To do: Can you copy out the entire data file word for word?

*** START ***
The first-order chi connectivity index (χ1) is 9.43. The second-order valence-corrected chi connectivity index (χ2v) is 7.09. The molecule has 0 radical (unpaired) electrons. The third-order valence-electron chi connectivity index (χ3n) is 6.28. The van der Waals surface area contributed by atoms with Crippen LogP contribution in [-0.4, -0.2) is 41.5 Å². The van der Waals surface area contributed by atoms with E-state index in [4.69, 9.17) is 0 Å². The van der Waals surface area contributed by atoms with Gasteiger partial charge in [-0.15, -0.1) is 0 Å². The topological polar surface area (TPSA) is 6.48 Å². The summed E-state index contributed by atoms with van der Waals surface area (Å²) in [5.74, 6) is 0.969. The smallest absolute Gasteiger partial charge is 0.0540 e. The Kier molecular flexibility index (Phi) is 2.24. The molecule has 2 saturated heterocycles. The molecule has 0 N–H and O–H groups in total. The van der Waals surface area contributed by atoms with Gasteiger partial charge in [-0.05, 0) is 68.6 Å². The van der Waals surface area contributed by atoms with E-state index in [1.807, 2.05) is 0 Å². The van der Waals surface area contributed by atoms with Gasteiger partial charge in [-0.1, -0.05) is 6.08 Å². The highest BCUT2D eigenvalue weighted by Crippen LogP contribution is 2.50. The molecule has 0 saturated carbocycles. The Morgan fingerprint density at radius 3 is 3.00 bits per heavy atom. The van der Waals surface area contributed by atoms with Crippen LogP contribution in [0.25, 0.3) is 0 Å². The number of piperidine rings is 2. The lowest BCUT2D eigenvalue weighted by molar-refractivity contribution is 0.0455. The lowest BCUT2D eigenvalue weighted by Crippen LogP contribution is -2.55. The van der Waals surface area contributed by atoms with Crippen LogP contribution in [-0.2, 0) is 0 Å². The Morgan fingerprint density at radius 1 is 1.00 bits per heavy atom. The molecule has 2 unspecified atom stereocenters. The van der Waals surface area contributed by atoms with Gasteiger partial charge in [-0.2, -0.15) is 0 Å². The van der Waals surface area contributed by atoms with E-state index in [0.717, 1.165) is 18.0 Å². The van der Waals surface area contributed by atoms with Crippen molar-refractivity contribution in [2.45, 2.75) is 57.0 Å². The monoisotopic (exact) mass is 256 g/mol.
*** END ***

The first-order chi connectivity index (χ1) is 9.43. The second-order valence-corrected chi connectivity index (χ2v) is 7.09. The molecule has 0 radical (unpaired) electrons. The third-order valence-electron chi connectivity index (χ3n) is 6.28. The van der Waals surface area contributed by atoms with Crippen LogP contribution in [-0.4, -0.2) is 41.5 Å². The van der Waals surface area contributed by atoms with E-state index in [4.69, 9.17) is 0 Å². The van der Waals surface area contributed by atoms with Gasteiger partial charge in [-0.15, -0.1) is 0 Å². The topological polar surface area (TPSA) is 6.48 Å². The summed E-state index contributed by atoms with van der Waals surface area (Å²) in [5.74, 6) is 0.969. The smallest absolute Gasteiger partial charge is 0.0540 e. The Kier molecular flexibility index (Phi) is 2.24. The molecule has 2 saturated heterocycles. The molecule has 0 N–H and O–H groups in total. The van der Waals surface area contributed by atoms with Gasteiger partial charge in [-0.05, 0) is 68.6 Å². The van der Waals surface area contributed by atoms with E-state index in [1.807, 2.05) is 0 Å². The van der Waals surface area contributed by atoms with Gasteiger partial charge in [-0.1, -0.05) is 6.08 Å². The highest BCUT2D eigenvalue weighted by Crippen LogP contribution is 2.50. The molecule has 0 saturated carbocycles. The Morgan fingerprint density at radius 3 is 3.00 bits per heavy atom. The van der Waals surface area contributed by atoms with Crippen LogP contribution in [0.25, 0.3) is 0 Å². The number of piperidine rings is 2. The lowest BCUT2D eigenvalue weighted by molar-refractivity contribution is 0.0455. The lowest BCUT2D eigenvalue weighted by Crippen LogP contribution is -2.55. The van der Waals surface area contributed by atoms with Crippen LogP contribution in [-0.2, 0) is 0 Å². The Morgan fingerprint density at radius 1 is 1.00 bits per heavy atom. The molecule has 2 unspecified atom stereocenters. The van der Waals surface area contributed by atoms with Gasteiger partial charge in [-0.2, -0.15) is 0 Å². The van der Waals surface area contributed by atoms with E-state index in [0.717, 1.165) is 18.0 Å². The van der Waals surface area contributed by atoms with Crippen molar-refractivity contribution in [2.45, 2.75) is 57.0 Å². The monoisotopic (exact) mass is 256 g/mol.